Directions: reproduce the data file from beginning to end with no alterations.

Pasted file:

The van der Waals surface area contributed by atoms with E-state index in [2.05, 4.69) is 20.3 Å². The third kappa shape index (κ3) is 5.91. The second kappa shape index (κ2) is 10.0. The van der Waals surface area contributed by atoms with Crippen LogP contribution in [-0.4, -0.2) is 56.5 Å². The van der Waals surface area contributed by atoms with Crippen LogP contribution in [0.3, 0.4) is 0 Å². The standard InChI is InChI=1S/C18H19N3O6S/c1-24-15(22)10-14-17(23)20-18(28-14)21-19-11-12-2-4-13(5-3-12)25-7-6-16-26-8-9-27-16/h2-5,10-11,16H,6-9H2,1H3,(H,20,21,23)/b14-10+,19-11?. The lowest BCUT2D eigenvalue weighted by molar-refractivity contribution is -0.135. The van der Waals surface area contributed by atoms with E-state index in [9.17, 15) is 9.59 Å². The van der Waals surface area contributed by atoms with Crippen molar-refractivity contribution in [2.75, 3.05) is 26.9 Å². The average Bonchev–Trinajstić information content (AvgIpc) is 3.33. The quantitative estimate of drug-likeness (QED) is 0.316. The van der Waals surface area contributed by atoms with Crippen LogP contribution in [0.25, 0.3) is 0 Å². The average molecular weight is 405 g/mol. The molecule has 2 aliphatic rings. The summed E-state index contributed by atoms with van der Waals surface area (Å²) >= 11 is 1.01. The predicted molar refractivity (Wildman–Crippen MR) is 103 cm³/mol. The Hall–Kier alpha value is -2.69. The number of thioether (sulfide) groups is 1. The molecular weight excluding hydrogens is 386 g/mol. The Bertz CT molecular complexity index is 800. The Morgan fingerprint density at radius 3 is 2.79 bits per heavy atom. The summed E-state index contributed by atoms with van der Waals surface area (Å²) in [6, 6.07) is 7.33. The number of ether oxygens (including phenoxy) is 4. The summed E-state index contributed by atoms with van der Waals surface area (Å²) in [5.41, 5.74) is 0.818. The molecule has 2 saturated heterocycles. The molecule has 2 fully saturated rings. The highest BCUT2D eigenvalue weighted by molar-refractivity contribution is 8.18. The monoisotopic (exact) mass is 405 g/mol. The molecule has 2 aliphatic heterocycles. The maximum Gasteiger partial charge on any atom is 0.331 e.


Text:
The van der Waals surface area contributed by atoms with E-state index in [2.05, 4.69) is 20.3 Å². The third kappa shape index (κ3) is 5.91. The second kappa shape index (κ2) is 10.0. The van der Waals surface area contributed by atoms with Crippen LogP contribution in [-0.4, -0.2) is 56.5 Å². The van der Waals surface area contributed by atoms with Crippen LogP contribution in [0.3, 0.4) is 0 Å². The standard InChI is InChI=1S/C18H19N3O6S/c1-24-15(22)10-14-17(23)20-18(28-14)21-19-11-12-2-4-13(5-3-12)25-7-6-16-26-8-9-27-16/h2-5,10-11,16H,6-9H2,1H3,(H,20,21,23)/b14-10+,19-11?. The lowest BCUT2D eigenvalue weighted by molar-refractivity contribution is -0.135. The van der Waals surface area contributed by atoms with E-state index in [9.17, 15) is 9.59 Å². The van der Waals surface area contributed by atoms with Crippen molar-refractivity contribution in [2.75, 3.05) is 26.9 Å². The average Bonchev–Trinajstić information content (AvgIpc) is 3.33. The quantitative estimate of drug-likeness (QED) is 0.316. The van der Waals surface area contributed by atoms with Crippen LogP contribution in [0.25, 0.3) is 0 Å². The average molecular weight is 405 g/mol. The molecule has 2 aliphatic rings. The summed E-state index contributed by atoms with van der Waals surface area (Å²) >= 11 is 1.01. The predicted molar refractivity (Wildman–Crippen MR) is 103 cm³/mol. The Hall–Kier alpha value is -2.69. The number of thioether (sulfide) groups is 1. The molecular weight excluding hydrogens is 386 g/mol. The Bertz CT molecular complexity index is 800. The Morgan fingerprint density at radius 3 is 2.79 bits per heavy atom. The summed E-state index contributed by atoms with van der Waals surface area (Å²) in [6, 6.07) is 7.33. The number of ether oxygens (including phenoxy) is 4. The summed E-state index contributed by atoms with van der Waals surface area (Å²) in [5.41, 5.74) is 0.818. The molecule has 2 saturated heterocycles. The molecule has 2 fully saturated rings. The highest BCUT2D eigenvalue weighted by molar-refractivity contribution is 8.18. The monoisotopic (exact) mass is 405 g/mol. The molecule has 2 aliphatic heterocycles. The maximum Gasteiger partial charge on any atom is 0.331 e.